SEATTLE – The concern and consternation surrounding the vaccination status of Robbie Ray and the possibility of not having the veteran left-hander available to pitch in potential playoff games in Toronto can end for the Mariners and their fans.
On Tuesday, the Toronto Globe and Mail reported that the Canadian government plans “to drop the COVID-19 vaccine requirement for people who enter Canada by the end of September, the same day it ends random testing of arrivals and makes optional the ArriveCan app.”
With the Major League Baseball postseason not starting until Oct. 7, postseason-eligible teams wouldn’t have to worry about unvaccinated players being unable to enter Canada. The current guidelines require a 14-day quarantine for unvaccinated people entering Canada.
When the Mariners traveled to Toronto in May, Ray and reliever Drew Steckenrider, who was later designated for assignment and outrighted to Tacoma due to poor performance, did not make the trip with the team.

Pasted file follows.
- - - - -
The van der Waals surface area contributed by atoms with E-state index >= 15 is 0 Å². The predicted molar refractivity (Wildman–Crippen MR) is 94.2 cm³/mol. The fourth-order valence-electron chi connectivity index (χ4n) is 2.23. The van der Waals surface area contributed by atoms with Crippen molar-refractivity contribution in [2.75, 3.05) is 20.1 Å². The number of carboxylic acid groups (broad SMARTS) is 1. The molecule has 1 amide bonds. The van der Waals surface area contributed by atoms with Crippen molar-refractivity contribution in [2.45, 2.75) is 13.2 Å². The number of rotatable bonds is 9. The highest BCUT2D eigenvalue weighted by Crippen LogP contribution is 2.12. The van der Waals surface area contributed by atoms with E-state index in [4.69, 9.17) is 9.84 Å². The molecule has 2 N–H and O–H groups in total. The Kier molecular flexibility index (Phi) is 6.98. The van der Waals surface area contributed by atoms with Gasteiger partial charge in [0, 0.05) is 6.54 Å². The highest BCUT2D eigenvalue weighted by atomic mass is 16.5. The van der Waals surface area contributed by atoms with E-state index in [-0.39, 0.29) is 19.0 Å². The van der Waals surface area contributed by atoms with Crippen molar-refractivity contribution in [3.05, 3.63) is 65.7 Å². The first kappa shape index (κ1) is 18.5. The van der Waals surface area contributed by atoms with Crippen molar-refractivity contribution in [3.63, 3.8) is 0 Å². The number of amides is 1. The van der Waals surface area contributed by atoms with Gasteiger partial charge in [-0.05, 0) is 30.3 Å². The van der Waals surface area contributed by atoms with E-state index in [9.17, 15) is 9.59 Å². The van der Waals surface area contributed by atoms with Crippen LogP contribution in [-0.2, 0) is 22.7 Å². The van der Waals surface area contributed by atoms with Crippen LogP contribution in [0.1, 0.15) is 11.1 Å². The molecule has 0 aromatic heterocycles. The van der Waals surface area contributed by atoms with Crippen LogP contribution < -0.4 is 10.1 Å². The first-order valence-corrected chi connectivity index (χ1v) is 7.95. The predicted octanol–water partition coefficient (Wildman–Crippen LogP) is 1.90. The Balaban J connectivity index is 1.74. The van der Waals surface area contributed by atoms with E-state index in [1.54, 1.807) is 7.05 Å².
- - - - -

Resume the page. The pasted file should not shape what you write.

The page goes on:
Though some sources indicated that Ray would consider getting vaccinated if the Mariners were to reach the postseason, other sources in the organization said he would remain steadfast in his refusal.
Had the requirements remained in place, Ray would’ve had to get the Johnson & Johnson COVID-19 vaccine by Wednesday at the latest to be eligible to participate, per MLB sources.
Per the Globe and Mail story, “the changes, for arrivals at land, air and sea ports of entry, are planned for Sept. 30, but have yet to be finalized by cabinet, according to four sources The Globe is not naming because they are not authorized to speak publicly on the matter.”
The Canadian government has been receiving pressure from airline, travel and tourism industries to relax the rules surrounding international travel and entry into the country, believing it was too limiting in comparison to other countries, which have relaxed standards.
The United States policy requiring proof of vaccination for entry by air does not apply to U.S. citizens, nationals and green-card holders, per the Centers for Disease Control and Prevention.
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